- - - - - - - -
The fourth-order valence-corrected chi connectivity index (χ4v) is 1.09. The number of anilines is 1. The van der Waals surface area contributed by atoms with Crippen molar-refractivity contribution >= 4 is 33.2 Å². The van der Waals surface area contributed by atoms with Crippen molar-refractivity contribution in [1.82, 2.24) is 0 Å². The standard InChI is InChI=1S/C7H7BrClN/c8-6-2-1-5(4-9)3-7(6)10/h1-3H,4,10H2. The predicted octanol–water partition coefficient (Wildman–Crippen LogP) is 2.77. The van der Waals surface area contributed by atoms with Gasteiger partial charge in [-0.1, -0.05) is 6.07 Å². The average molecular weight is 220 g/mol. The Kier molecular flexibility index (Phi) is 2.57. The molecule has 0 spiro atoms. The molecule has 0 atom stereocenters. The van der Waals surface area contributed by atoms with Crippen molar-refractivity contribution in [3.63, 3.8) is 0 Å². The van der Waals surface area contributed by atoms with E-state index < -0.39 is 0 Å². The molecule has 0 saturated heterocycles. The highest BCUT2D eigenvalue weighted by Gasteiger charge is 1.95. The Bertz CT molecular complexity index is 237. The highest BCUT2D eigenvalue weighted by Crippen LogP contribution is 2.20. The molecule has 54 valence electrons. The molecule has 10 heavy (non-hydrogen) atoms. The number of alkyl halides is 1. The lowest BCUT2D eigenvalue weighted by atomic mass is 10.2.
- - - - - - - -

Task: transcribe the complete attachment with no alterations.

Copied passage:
The fourth-order valence-corrected chi connectivity index (χ4v) is 1.09. The number of anilines is 1. The van der Waals surface area contributed by atoms with Crippen molar-refractivity contribution >= 4 is 33.2 Å². The van der Waals surface area contributed by atoms with Crippen molar-refractivity contribution in [1.82, 2.24) is 0 Å². The standard InChI is InChI=1S/C7H7BrClN/c8-6-2-1-5(4-9)3-7(6)10/h1-3H,4,10H2. The predicted octanol–water partition coefficient (Wildman–Crippen LogP) is 2.77. The van der Waals surface area contributed by atoms with Gasteiger partial charge in [-0.1, -0.05) is 6.07 Å². The average molecular weight is 220 g/mol. The Kier molecular flexibility index (Phi) is 2.57. The molecule has 0 spiro atoms. The molecule has 0 atom stereocenters. The van der Waals surface area contributed by atoms with Crippen molar-refractivity contribution in [3.63, 3.8) is 0 Å². The van der Waals surface area contributed by atoms with E-state index < -0.39 is 0 Å². The molecule has 0 saturated heterocycles. The highest BCUT2D eigenvalue weighted by Gasteiger charge is 1.95. The Bertz CT molecular complexity index is 237. The highest BCUT2D eigenvalue weighted by Crippen LogP contribution is 2.20. The molecule has 54 valence electrons. The molecule has 10 heavy (non-hydrogen) atoms. The number of alkyl halides is 1. The lowest BCUT2D eigenvalue weighted by atomic mass is 10.2.